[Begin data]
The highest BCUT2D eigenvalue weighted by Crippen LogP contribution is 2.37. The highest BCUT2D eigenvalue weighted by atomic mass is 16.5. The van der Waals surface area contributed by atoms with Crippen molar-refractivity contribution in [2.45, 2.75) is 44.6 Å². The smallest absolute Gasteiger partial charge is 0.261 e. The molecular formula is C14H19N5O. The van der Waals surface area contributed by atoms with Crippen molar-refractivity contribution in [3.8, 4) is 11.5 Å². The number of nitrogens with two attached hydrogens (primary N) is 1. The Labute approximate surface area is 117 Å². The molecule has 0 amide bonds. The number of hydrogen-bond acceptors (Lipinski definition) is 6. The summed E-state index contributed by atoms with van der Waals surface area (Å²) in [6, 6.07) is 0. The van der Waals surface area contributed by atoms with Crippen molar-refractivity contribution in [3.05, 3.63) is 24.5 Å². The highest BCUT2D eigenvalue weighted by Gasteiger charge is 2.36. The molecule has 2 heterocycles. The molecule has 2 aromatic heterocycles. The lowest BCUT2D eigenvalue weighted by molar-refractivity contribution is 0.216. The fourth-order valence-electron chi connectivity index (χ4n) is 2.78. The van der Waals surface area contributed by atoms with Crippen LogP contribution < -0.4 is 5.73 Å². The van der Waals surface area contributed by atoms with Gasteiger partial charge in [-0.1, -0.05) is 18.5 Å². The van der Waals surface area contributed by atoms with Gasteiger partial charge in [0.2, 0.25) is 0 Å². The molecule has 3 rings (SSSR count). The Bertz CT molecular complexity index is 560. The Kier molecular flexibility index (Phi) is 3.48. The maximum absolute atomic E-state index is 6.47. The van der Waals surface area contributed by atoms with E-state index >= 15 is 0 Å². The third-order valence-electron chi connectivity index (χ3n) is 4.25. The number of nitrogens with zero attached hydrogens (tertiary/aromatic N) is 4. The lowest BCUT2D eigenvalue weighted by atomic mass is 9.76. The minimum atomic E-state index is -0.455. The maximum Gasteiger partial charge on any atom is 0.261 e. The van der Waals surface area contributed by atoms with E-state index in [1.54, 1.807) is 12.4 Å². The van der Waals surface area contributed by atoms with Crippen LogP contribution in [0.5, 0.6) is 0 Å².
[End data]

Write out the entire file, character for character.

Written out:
The highest BCUT2D eigenvalue weighted by Crippen LogP contribution is 2.37. The highest BCUT2D eigenvalue weighted by atomic mass is 16.5. The van der Waals surface area contributed by atoms with Crippen molar-refractivity contribution in [2.45, 2.75) is 44.6 Å². The smallest absolute Gasteiger partial charge is 0.261 e. The molecular formula is C14H19N5O. The van der Waals surface area contributed by atoms with Crippen molar-refractivity contribution in [3.8, 4) is 11.5 Å². The number of nitrogens with two attached hydrogens (primary N) is 1. The Labute approximate surface area is 117 Å². The molecule has 0 amide bonds. The number of hydrogen-bond acceptors (Lipinski definition) is 6. The summed E-state index contributed by atoms with van der Waals surface area (Å²) in [6, 6.07) is 0. The van der Waals surface area contributed by atoms with Crippen molar-refractivity contribution in [3.05, 3.63) is 24.5 Å². The highest BCUT2D eigenvalue weighted by Gasteiger charge is 2.36. The molecule has 2 heterocycles. The molecule has 2 aromatic heterocycles. The lowest BCUT2D eigenvalue weighted by molar-refractivity contribution is 0.216. The fourth-order valence-electron chi connectivity index (χ4n) is 2.78. The van der Waals surface area contributed by atoms with Crippen LogP contribution < -0.4 is 5.73 Å². The van der Waals surface area contributed by atoms with Gasteiger partial charge in [-0.1, -0.05) is 18.5 Å². The van der Waals surface area contributed by atoms with Gasteiger partial charge in [0.2, 0.25) is 0 Å². The molecule has 3 rings (SSSR count). The Bertz CT molecular complexity index is 560. The Kier molecular flexibility index (Phi) is 3.48. The maximum absolute atomic E-state index is 6.47. The van der Waals surface area contributed by atoms with E-state index >= 15 is 0 Å². The third-order valence-electron chi connectivity index (χ3n) is 4.25. The number of nitrogens with zero attached hydrogens (tertiary/aromatic N) is 4. The lowest BCUT2D eigenvalue weighted by atomic mass is 9.76. The minimum atomic E-state index is -0.455. The maximum Gasteiger partial charge on any atom is 0.261 e. The van der Waals surface area contributed by atoms with E-state index in [1.54, 1.807) is 12.4 Å². The van der Waals surface area contributed by atoms with Crippen LogP contribution in [0.5, 0.6) is 0 Å².